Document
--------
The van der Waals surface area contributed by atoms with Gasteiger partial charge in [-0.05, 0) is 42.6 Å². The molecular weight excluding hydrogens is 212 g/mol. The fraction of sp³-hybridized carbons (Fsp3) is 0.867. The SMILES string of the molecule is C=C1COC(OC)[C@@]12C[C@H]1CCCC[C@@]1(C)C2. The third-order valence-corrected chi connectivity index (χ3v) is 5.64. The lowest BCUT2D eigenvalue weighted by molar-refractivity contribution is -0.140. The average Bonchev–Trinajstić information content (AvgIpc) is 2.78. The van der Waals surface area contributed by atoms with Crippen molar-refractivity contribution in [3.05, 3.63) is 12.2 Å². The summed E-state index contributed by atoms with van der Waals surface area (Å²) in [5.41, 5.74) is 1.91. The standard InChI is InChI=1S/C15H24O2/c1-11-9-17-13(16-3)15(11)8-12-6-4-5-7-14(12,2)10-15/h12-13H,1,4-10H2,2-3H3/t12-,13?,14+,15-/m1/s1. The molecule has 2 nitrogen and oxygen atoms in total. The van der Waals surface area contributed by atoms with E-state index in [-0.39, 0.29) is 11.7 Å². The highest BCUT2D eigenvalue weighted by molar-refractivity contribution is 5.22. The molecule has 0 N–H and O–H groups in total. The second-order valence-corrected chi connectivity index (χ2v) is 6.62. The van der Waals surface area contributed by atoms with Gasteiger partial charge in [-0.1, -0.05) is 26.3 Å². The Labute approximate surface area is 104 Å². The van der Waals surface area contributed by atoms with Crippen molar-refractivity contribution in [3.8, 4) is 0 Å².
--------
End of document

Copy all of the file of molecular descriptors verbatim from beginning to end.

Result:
The van der Waals surface area contributed by atoms with Gasteiger partial charge in [-0.05, 0) is 42.6 Å². The molecular weight excluding hydrogens is 212 g/mol. The fraction of sp³-hybridized carbons (Fsp3) is 0.867. The SMILES string of the molecule is C=C1COC(OC)[C@@]12C[C@H]1CCCC[C@@]1(C)C2. The third-order valence-corrected chi connectivity index (χ3v) is 5.64. The lowest BCUT2D eigenvalue weighted by molar-refractivity contribution is -0.140. The average Bonchev–Trinajstić information content (AvgIpc) is 2.78. The van der Waals surface area contributed by atoms with Crippen molar-refractivity contribution in [3.05, 3.63) is 12.2 Å². The summed E-state index contributed by atoms with van der Waals surface area (Å²) in [5.41, 5.74) is 1.91. The standard InChI is InChI=1S/C15H24O2/c1-11-9-17-13(16-3)15(11)8-12-6-4-5-7-14(12,2)10-15/h12-13H,1,4-10H2,2-3H3/t12-,13?,14+,15-/m1/s1. The molecule has 2 nitrogen and oxygen atoms in total. The van der Waals surface area contributed by atoms with E-state index in [-0.39, 0.29) is 11.7 Å². The highest BCUT2D eigenvalue weighted by molar-refractivity contribution is 5.22. The molecule has 0 N–H and O–H groups in total. The second-order valence-corrected chi connectivity index (χ2v) is 6.62. The van der Waals surface area contributed by atoms with Gasteiger partial charge in [-0.1, -0.05) is 26.3 Å². The Labute approximate surface area is 104 Å². The van der Waals surface area contributed by atoms with Crippen molar-refractivity contribution in [3.8, 4) is 0 Å².